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According to cinematographer Lee Garmes, "I directed about 60-70 per cent of the picture; we'd start at 9:00 a.m. and some days Hecht [Ben Hecht] was there, some days MacArthur [Charles MacArthur]; they'd start working on the picture at eleven a.m.! So they relied on me. They set the style of how they wanted the dialogue done, and I would direct the whole physical side of it." See more »
"Fascinating...those insects...the so-called human race. They don't look like porch climbers, murderers and wife beaters from here. You wouldn't think those harmless-looking little doodlebugs were full of greed and lust and all the seven deadly sins. I often wonder why people go on living...intelligent people, I mean. - Lee Gentry's (Claude Rains) first lines, spoken while gazing out of his office window
A character study of Nietzschean proportions of a lawyer whose only moral is intelligence and whose only real desire is to be loved. Lee Gentry made it his specialty to defend the worst criminals and to win those cases. Even though he is the protagonist the film dares to show him as the (in)human scum that lawyers are and while there isn't exactly ANYTHING likable about him he is admirable in some ways and above all he is a tragic figure as a case study of conflicting concepts in their purest form. It's the dramatic battle of a supreme analytical mind unclouded by morality against a very human (and very male) desire. On that basis I could very much relate to him as a more extreme reflection of myself. The tragedy is that Lee Gentry is self-aware about this inner conflict and he tries to find a practical way to make them work in union but we already know that he will get his comeuppance because the opening sets it up that way, "the Furies - the three sisters of Evil" are sure to get him sooner or later, the question is how. In this sense it's a bit of a precursor of film noir, hardly surprising coming from Ben Hecht.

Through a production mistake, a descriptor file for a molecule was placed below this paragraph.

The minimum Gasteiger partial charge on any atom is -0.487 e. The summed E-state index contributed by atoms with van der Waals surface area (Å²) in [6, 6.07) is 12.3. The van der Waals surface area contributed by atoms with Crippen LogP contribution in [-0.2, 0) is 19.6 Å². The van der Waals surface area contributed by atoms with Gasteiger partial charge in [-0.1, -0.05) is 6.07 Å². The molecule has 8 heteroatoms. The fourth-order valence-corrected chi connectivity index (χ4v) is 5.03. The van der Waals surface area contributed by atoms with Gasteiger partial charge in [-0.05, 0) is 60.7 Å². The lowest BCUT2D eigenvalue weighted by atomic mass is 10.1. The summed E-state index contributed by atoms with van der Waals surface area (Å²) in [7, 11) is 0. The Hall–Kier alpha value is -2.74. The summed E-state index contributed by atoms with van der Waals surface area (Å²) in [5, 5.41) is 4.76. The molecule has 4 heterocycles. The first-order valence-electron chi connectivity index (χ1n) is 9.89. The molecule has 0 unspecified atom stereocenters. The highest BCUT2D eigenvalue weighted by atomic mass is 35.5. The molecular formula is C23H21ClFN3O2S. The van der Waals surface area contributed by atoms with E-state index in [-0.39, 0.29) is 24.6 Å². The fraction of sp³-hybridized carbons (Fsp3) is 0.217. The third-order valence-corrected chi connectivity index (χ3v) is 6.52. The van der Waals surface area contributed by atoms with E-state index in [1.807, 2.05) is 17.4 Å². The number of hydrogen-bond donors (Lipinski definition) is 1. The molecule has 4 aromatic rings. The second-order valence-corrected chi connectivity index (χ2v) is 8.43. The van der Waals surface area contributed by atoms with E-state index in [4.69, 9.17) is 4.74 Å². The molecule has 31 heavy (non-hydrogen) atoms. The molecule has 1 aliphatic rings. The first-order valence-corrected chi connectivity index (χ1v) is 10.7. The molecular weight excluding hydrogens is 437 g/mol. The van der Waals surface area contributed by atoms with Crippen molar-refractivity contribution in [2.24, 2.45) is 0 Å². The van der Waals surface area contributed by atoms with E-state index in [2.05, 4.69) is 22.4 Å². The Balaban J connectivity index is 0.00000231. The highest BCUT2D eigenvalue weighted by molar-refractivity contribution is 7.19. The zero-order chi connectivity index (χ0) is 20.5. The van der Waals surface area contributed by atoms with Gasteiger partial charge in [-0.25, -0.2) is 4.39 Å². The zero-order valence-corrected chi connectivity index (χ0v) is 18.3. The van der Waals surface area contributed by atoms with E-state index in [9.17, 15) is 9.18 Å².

Independently produced, directed and written by Ben Hecht together with his regular writing partner Charles MacArthur both of which are best known as writers of plays and Hollywood screenplays. IMDb also gives directing credit to cinematographer Lee Garmes ('Shanghai Express' and other von Sternbergs, Scarface,...) which probably hints at him being an important collaborator since Hecht and MacArthur were new to this whole directing thing. Furthermore he also did a very fine job photographing the picture, especially for an early talky it has some exquisite camera-work. It also has some bold editing rhythms. Overall the filmmaking by those first-time directors is stunningly self-assured and sophisticated and probably less surprising is that the film in the best sense doesn't exactly feel like it goes by the book. And perhaps inevitably for an early sound film there is a certain rawness to it that only made the whole endeavor more exciting for me.
The amazing surreal opening montage by Slavko Vorkapich which alone is for me up there with the most impressive experimental films of its time is just a great warm-up to one outstanding movie. It's been a while since I saw a film that got a physical reaction out of me and I sure am glad that I didn't listen to the naysayers who claimed that it is little more than a great montage sandwiching a fairly standard film, 'Crime Without Passion' reigniting my passion for cinema.
If you like films about amoral protagonists who think they stand above everyone else (Crime and Punishment, American Psycho,...) or if you feverishly rooted for Edward G. Robinson to get away with his crime in 'The Woman in the Window' (you'll see why I made that comparison) or if you enjoyed the raw energy of 'Baby Face' but also understood why the seemingly ruthless career climber would go for marriage in the end then 'Crime Without Passion' comes highly recommended.
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